Division of Labor

Research output: Chapter in Book/Report/Conference proceedingChapter

1 Scopus citations

Abstract

Division of labor is one of the key attributes of social organization and is considered an underlying reason for the ecological success of the eusocial insects. Defined as occurring when different individuals within a social group specialize in different tasks, division of labor is often divided into two general categories: reproductive division of labor or the partitioning of a social group into reproductives and sterile workers, and division of labor for all other tasks involved in colony growth and maintenance. In eusocial colonies, tasks associated with colony function are generally divided among workers so that individuals specialize, but a division of labor for nonreproductive tasks also occurs in a broad range of social groups, including communal systems of unrelated individuals, and can even be produced as a self-organizing phenomenon in artificial groups of normally solitary insects. The mechanisms generating division of labor range from social interactions that generate variation in task performance via self-organization to developmental differences among workers in morphology and physiology, including genetically based differences in task preference. Although the mechanisms vary, a global pattern of task differentiation emerges in all highly social insect groups.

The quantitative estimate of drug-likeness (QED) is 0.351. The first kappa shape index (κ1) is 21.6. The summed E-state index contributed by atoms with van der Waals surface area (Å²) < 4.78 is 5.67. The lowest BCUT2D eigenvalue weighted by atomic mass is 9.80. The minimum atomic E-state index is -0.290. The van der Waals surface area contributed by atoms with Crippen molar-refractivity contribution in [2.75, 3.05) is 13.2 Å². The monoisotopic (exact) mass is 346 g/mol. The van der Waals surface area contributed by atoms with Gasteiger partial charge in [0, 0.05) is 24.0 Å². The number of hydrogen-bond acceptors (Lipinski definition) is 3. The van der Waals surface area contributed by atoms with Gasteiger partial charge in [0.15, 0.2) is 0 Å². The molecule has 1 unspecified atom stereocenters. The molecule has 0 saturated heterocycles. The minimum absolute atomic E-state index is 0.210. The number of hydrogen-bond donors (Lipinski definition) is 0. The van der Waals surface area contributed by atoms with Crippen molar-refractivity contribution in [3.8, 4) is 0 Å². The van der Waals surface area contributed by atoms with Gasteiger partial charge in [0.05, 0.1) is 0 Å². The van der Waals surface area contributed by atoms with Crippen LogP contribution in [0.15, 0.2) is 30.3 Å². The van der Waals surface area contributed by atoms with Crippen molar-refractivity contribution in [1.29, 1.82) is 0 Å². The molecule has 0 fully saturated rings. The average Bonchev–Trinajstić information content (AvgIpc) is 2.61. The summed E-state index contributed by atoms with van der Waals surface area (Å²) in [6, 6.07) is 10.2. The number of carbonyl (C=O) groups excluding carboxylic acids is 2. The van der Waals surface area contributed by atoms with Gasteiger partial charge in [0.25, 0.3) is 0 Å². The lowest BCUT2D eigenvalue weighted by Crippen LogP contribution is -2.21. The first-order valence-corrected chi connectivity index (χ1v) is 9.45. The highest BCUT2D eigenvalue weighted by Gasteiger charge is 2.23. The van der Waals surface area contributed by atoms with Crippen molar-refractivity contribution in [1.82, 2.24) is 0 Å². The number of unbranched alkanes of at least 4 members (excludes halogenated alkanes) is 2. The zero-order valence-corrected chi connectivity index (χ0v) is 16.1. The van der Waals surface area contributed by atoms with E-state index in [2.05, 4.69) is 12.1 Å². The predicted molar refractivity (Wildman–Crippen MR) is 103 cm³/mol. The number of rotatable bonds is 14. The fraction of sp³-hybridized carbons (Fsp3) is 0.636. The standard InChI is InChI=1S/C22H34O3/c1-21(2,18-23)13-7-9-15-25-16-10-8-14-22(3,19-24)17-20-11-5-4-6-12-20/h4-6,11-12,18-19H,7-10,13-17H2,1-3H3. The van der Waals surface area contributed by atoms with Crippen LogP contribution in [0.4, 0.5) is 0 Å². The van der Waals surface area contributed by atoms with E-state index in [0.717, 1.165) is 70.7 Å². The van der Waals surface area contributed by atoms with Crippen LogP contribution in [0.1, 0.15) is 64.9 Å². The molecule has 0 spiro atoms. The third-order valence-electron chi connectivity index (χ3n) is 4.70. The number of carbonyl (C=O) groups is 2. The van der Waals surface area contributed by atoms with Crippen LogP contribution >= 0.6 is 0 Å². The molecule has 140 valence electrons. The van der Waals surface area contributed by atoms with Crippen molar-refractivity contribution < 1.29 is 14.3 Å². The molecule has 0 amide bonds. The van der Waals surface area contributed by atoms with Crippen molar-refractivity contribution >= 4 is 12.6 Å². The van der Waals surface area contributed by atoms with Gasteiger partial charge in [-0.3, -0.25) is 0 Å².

Original languageEnglish (US)
Title of host publicationEncyclopedia of Animal Behavior
PublisherElsevier Inc.
Pages548-552
Number of pages5
ISBN (Print)9780080453378
DOIs
StatePublished - Jan 1 2009

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Keywords

  • Age polyethism
  • Division of labor
  • Eusociality
  • Foraging for work
  • Genetic task specialization
  • Morphological caste
  • Reproductive caste
  • Response threshold model
  • Self-organization
  • Task specialization
  • Worker castes

ASJC Scopus subject areas

  • Agricultural and Biological Sciences(all)

Cite this

Fewell, J. H. (2009). Division of Labor. In Encyclopedia of Animal Behavior (pp. 548-552). Elsevier Inc.. https://doi.org/10.1016/B978-0-08-045337-8.00338-7